Talbot


The History of Talbot

   

Talbot is a brand of car, whose history is one of the industry's most complex.
Talbot was originally the British brand name used to sell imported French Clément-Bayard cars. Founded in 1903, this business venture was financed by Charles Chetwynd-Talbot, 20th Earl of Shrewsbury and Adolphe Clément. Starting in 1905, the company branded its imported cars as Clément-Talbot and began assembling French-made parts at a new factory located in Barlby Road, Ladbroke Grove, North Kensington, London, selling them under the name Talbot. Domestically-designed cars followed from 1906; by 1910, 50 to 60 cars a month were being made. A Talbot was the first car to cover 100 miles (160 kilometres) an hour, in 1913.
Inl 1919, when British-owned but Paris-based Darracq took over the company, Darracq-made Talbots were marketed as Talbot-Darracqs. The following year, Darracq was reorganised as part of the Sunbeam-Talbot-Darracq (STD) conglomerate.
In 1935 STD combine collapsed and the Rootes Group took over Clément-Talbot.
In Britain, Sunbeam and Talbot marques were combined in 1938 to form Sunbeam-Talbot. Production of Sunbeam Talbot automobiles ceased during World War II and resumed again in 1946, and the Talbot name was dropped in 1955. The Sunbeam name continued under the Rootes management (Rapier, Alpine and Tiger) until 1967 when control was taken over by Chrysler.
After the war, only the French Talbot-Lago continued until 1960. The brand was bought by Simca in 1958.
In 1967, Chrysler took over Rootes and merged it with Simca to form Chrysler Europe. The Talbot name was not used in this era, although the Chrysler "Pentastar" logo and name (used as the marque) gradually replaced the Rootes brands as the 1970s progressed.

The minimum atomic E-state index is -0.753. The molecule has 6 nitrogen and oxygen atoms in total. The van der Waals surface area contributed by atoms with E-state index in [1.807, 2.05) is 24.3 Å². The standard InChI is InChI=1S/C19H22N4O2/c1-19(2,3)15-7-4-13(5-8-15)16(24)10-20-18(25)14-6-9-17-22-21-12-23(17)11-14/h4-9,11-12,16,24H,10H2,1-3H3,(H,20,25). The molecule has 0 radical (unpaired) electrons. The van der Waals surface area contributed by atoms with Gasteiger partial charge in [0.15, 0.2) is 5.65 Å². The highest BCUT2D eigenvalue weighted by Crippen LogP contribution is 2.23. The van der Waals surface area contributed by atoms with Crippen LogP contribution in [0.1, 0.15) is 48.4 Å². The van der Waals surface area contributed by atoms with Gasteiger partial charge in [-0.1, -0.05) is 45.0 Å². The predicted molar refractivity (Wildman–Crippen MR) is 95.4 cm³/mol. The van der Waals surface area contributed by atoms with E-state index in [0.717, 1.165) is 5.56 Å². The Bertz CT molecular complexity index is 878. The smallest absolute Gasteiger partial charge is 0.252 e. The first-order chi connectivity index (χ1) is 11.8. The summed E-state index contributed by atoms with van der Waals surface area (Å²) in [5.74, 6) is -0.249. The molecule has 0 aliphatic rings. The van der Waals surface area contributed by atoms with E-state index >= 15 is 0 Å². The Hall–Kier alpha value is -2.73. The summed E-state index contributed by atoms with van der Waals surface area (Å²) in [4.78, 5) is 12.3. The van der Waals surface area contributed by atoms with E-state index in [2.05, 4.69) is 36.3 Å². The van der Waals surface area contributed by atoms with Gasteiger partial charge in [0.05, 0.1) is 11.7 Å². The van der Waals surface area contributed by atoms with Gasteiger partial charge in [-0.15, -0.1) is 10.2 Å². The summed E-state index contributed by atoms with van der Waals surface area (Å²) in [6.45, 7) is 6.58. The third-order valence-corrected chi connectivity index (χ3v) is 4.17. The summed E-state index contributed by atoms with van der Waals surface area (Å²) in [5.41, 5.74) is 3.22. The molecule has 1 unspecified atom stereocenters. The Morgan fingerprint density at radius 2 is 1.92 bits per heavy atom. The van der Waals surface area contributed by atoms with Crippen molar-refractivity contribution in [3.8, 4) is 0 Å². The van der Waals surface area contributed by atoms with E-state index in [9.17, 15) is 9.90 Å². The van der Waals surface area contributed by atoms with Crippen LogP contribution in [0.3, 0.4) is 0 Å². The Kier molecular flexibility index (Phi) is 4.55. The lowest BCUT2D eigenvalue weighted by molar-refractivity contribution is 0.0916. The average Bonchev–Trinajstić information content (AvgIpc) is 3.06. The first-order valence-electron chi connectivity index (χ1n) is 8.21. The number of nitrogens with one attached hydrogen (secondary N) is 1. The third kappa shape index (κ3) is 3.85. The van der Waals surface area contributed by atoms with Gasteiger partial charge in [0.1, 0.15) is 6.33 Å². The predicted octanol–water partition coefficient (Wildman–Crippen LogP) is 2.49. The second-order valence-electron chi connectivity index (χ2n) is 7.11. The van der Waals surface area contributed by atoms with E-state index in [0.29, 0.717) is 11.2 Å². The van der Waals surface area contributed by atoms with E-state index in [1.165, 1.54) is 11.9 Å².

At the end of 1978, Peugeot took over Chrysler Europe and resurrected the Talbot name using it to re-badge the former Simca and Rootes models. The Peugeot takeover saw the end of Chrysler Hunter production, but the Chrysler-designed 1510 (Alpine in UK), and Horizon remained in production.
All former Chrysler products registered in Britain after 1 August 1979 bore the Talbot badge.
The last remaining car produced by the Rootes group, the Chrysler (previously Hillman) Avenger, remained in production as a Talbot until the end of 1981. 1981 also saw the end of production of the Avenger-derived Talbot Sunbeam. The entry-level model in the Talbot range from 1982 onwards would be the Talbot Samba, a three-door hatchback based on the Peugeot 104.
At the end of 1985, Peugeot replaced the Talbot Horizon with the Peugeot 309. Peugeot had originally planned to sell the car as the Talbot Arizona but had now changed its plans and was now intent on phasing out the Talbot marque.
During 1986 all passenger cars were discontinued, although the Talbot Express panel van continued in production until 1992 when the entire Talbot brand was axed.

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